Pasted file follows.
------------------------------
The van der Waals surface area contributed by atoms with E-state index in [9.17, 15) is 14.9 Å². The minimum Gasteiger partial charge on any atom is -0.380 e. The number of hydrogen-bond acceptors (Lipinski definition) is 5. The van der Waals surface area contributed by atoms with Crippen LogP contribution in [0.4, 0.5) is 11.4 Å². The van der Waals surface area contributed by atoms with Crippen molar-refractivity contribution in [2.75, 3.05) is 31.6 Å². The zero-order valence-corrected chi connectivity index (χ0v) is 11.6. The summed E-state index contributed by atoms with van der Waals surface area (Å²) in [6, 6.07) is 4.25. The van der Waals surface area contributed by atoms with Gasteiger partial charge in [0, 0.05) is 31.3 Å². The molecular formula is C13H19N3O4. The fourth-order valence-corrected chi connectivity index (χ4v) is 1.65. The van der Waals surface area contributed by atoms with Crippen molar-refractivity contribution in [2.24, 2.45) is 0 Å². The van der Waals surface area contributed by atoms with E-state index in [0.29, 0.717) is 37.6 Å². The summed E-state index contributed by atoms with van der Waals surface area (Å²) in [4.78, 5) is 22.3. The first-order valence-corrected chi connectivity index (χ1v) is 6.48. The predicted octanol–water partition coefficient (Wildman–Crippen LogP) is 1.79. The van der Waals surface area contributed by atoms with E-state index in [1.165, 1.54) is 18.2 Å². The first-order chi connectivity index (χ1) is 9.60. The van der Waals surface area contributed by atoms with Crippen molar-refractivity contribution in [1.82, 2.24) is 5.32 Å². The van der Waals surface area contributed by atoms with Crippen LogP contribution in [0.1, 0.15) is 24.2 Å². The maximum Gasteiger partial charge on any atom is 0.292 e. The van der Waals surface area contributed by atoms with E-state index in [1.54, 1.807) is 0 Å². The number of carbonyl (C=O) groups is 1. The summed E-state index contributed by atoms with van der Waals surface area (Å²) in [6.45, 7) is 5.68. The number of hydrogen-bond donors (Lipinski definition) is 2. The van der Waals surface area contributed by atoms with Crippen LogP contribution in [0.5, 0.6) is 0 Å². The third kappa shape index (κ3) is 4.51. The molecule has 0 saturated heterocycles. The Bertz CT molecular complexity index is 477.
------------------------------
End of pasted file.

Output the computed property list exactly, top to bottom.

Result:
The van der Waals surface area contributed by atoms with E-state index in [9.17, 15) is 14.9 Å². The minimum Gasteiger partial charge on any atom is -0.380 e. The number of hydrogen-bond acceptors (Lipinski definition) is 5. The van der Waals surface area contributed by atoms with Crippen LogP contribution in [0.4, 0.5) is 11.4 Å². The van der Waals surface area contributed by atoms with Crippen molar-refractivity contribution in [2.75, 3.05) is 31.6 Å². The zero-order valence-corrected chi connectivity index (χ0v) is 11.6. The summed E-state index contributed by atoms with van der Waals surface area (Å²) in [6, 6.07) is 4.25. The van der Waals surface area contributed by atoms with Gasteiger partial charge in [0, 0.05) is 31.3 Å². The molecular formula is C13H19N3O4. The fourth-order valence-corrected chi connectivity index (χ4v) is 1.65. The van der Waals surface area contributed by atoms with Crippen molar-refractivity contribution in [2.24, 2.45) is 0 Å². The van der Waals surface area contributed by atoms with E-state index in [0.29, 0.717) is 37.6 Å². The summed E-state index contributed by atoms with van der Waals surface area (Å²) in [4.78, 5) is 22.3. The first-order valence-corrected chi connectivity index (χ1v) is 6.48. The predicted octanol–water partition coefficient (Wildman–Crippen LogP) is 1.79. The van der Waals surface area contributed by atoms with E-state index in [1.165, 1.54) is 18.2 Å². The first-order chi connectivity index (χ1) is 9.60. The van der Waals surface area contributed by atoms with Crippen molar-refractivity contribution in [1.82, 2.24) is 5.32 Å². The van der Waals surface area contributed by atoms with Crippen LogP contribution in [0.1, 0.15) is 24.2 Å². The maximum Gasteiger partial charge on any atom is 0.292 e. The van der Waals surface area contributed by atoms with E-state index in [1.54, 1.807) is 0 Å². The number of carbonyl (C=O) groups is 1. The summed E-state index contributed by atoms with van der Waals surface area (Å²) in [6.45, 7) is 5.68. The number of hydrogen-bond donors (Lipinski definition) is 2. The van der Waals surface area contributed by atoms with Crippen LogP contribution in [0.5, 0.6) is 0 Å². The third kappa shape index (κ3) is 4.51. The molecule has 0 saturated heterocycles. The Bertz CT molecular complexity index is 477.